Featured Market Snapshot
Turkey's troubles are both significant and specific to its own status; Argentina made some moves, but markets were not impressed; U.S. household borrowers showed discipline in Q2.
Turkey's currency crisis spread to European financials, as resolution remained elusive; U.S. consumer prices strengthened; China's central bank reiterated its policy stance in its latest quarterly report.
July's employment report showed growth continuing; the Fed sounded optimistic about growth in its latest statement; the UK's rate rise was about normalization, not Brexit; China took some market-based steps in the currency market.
The U.S. economy grew 4.1% in Q2, supported by consumer spending and exports; growth and moderate inflation in the Eurozone continued to make progress; Brexit hit yet another roadblock as the deadline loomed larger.
The Fed's Beige Book gave a glimpse of the future impact of the labor shortage – and the trade conflicts; copper prices showed the impact of possible future trade weakness on today's demand; the UK and the EU get down to business on finding a workable compromise on a post-Brexit border in Ireland.
U.S. workers are getting raises the old fashioned way – by changing jobs; Mexico's new president-elect has had the apparent backing of financial markets so far; China's currency policies remained unchanged in the face of strong external pressure on trade.
Inflation hit the 2% target and personal spending picked up in May; The 28-member European Union found a way to agree on immigration policy; Mexico's election looked set to mark a significant change in direction.
OPEC made a deal to hike production by 1 million barrels – and included Russia; Emerging Market election season begins with Turkey; European service growth beat expectations for June; U.S. tax revenue from its metals tariffs netted nearly $800 million so far; the costs have yet to be tallied.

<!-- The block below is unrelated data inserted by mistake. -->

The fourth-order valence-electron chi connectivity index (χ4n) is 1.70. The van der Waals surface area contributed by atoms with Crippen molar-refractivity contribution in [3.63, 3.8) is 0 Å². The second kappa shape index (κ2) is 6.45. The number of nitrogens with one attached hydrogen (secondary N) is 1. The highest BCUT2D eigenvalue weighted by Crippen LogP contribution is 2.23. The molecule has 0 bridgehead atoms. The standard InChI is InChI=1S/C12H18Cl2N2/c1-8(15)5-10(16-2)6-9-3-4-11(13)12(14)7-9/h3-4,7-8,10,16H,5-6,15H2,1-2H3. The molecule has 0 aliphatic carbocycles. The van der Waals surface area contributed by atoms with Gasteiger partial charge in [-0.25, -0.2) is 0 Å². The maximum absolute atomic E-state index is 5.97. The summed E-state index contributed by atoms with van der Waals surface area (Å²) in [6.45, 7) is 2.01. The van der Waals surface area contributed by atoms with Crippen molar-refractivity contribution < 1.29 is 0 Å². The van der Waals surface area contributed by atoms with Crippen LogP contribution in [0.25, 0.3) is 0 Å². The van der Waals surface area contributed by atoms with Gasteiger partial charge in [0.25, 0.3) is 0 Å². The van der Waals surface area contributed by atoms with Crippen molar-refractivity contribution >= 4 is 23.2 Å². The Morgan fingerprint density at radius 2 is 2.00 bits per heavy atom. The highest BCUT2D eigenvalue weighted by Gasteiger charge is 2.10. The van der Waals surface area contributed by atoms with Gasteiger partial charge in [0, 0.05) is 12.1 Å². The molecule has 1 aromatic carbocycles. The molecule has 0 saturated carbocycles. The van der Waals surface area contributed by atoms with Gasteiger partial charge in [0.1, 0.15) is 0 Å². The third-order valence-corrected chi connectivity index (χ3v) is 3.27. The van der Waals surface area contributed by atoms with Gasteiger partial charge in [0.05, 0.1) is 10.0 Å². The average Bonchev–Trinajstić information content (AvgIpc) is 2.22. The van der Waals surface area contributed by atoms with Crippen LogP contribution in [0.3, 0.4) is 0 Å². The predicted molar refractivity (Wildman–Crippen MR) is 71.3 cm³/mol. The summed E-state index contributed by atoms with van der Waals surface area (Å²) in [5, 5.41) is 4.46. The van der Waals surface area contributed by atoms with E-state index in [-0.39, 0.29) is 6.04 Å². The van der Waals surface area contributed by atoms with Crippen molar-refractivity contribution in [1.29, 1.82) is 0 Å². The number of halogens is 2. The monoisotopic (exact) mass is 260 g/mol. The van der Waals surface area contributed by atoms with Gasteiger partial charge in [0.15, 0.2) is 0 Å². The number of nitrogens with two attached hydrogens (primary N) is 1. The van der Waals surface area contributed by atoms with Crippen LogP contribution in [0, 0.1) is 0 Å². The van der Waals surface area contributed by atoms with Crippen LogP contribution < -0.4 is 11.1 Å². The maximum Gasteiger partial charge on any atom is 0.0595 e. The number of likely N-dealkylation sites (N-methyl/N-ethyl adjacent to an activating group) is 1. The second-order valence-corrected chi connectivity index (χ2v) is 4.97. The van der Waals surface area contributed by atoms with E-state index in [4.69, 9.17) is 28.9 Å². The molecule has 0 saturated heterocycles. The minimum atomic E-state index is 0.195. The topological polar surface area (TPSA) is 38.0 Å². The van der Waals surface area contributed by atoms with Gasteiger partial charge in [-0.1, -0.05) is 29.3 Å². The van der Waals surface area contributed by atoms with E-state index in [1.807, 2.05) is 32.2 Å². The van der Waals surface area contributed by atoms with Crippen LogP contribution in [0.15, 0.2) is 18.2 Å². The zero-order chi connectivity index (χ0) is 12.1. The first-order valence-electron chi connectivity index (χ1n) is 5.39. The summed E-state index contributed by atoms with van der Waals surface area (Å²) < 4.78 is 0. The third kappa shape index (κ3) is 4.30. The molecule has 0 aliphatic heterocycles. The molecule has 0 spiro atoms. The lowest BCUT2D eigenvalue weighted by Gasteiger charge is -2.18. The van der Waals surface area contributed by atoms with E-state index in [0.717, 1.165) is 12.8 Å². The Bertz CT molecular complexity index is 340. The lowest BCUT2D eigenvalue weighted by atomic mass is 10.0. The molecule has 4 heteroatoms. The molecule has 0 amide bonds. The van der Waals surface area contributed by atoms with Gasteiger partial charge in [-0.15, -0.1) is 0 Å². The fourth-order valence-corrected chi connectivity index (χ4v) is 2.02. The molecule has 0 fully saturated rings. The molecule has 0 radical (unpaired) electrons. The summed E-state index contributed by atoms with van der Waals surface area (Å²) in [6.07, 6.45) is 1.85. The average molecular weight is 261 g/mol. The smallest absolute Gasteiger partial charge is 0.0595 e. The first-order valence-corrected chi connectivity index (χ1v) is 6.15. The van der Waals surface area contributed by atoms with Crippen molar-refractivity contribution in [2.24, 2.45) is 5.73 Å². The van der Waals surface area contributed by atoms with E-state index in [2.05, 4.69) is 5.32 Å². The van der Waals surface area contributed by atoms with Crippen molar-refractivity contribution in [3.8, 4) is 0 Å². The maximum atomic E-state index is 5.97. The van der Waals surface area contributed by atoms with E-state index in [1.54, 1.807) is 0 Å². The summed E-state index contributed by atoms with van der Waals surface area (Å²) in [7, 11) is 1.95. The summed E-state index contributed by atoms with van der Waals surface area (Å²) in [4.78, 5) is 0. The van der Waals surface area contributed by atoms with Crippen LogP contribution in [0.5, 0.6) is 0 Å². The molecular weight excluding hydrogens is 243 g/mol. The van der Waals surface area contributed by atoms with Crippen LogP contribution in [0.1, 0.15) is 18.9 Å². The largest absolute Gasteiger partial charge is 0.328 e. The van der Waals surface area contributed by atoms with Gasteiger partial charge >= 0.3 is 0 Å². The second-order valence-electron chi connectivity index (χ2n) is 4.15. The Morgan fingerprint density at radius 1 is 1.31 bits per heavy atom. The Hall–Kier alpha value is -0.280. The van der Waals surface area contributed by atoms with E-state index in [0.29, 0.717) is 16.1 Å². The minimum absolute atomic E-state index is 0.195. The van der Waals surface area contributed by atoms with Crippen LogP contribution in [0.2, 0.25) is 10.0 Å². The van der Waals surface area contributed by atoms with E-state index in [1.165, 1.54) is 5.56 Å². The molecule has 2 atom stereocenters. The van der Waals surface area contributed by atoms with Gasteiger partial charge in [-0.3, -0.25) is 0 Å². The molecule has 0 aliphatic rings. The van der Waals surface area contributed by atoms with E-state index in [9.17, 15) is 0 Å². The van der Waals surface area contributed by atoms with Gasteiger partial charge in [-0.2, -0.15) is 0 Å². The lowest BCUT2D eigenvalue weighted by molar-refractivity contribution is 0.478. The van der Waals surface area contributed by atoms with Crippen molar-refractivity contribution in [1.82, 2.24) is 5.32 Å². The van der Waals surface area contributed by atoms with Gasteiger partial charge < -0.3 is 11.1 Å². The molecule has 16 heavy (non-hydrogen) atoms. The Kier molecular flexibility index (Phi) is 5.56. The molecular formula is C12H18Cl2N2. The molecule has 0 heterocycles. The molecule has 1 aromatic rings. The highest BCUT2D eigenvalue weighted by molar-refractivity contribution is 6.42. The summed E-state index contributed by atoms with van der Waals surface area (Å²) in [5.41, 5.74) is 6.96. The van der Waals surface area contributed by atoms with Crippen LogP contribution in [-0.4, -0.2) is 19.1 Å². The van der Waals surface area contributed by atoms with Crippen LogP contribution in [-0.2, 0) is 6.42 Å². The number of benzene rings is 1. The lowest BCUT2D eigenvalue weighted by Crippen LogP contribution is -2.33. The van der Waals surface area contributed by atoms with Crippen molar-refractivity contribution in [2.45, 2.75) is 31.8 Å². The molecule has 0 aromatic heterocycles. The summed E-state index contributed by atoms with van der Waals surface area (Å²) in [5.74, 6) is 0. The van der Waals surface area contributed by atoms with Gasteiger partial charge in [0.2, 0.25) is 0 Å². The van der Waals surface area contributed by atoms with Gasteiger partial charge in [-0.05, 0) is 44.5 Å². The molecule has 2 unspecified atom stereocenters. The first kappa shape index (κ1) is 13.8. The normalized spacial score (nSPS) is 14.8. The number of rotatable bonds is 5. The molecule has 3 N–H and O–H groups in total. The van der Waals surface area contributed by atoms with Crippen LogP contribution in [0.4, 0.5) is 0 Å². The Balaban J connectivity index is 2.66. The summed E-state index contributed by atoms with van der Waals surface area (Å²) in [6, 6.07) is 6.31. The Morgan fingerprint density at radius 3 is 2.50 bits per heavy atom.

Chairman Powell's FOMC was brief, clear and optimistic; trade relations between the U.S. and China remained challenging; Europe's central bank shared its playbook for the next year and more; Russia and Saudi Arabia met about oil and more.
Latest U.S. data show more jobs than job-seekers; Brazil and Argentina struggle to slow the sliding value of their currencies; G7 leaders share sharp comments ahead of their weekend summit meeting.
A fairly strong U.S. jobs report for May cheered stock markets and dented bonds slightly; another outbreak of tariff trauma got much attention, a round of musical deck-chairs played out in capitals of two of the more troubled European economies.
The FOMC minutes showed Powell's Fed to be a slightly more dovish place; Turkey's Erdoğan let the market win one round; Russia and Saudi Arabia discussed opening the spigots to calm the crude oil markets.
Some Opec and other producers can't fill even minimum production quotas; Italy's latest proposed coalition spooked markets; U.S. retail sales were good, but not great; German companies' order backlog sent mixed messages.
Consumer inflation didn't move the dial much this past year as of April; corporate spending rose, but explanations vary; Italy moved ever closer to an improbable governing coalition; the Bank of England held off raising its base rate, citing Brexit uncertainty.
The U.S. officials' two-day visit left much work to be done; U.S. employment in April was good not great; Europe got a reprieve from the conflict between its trading partners; there's so much crude being produced in Midland, Texas that it can't leave the area.
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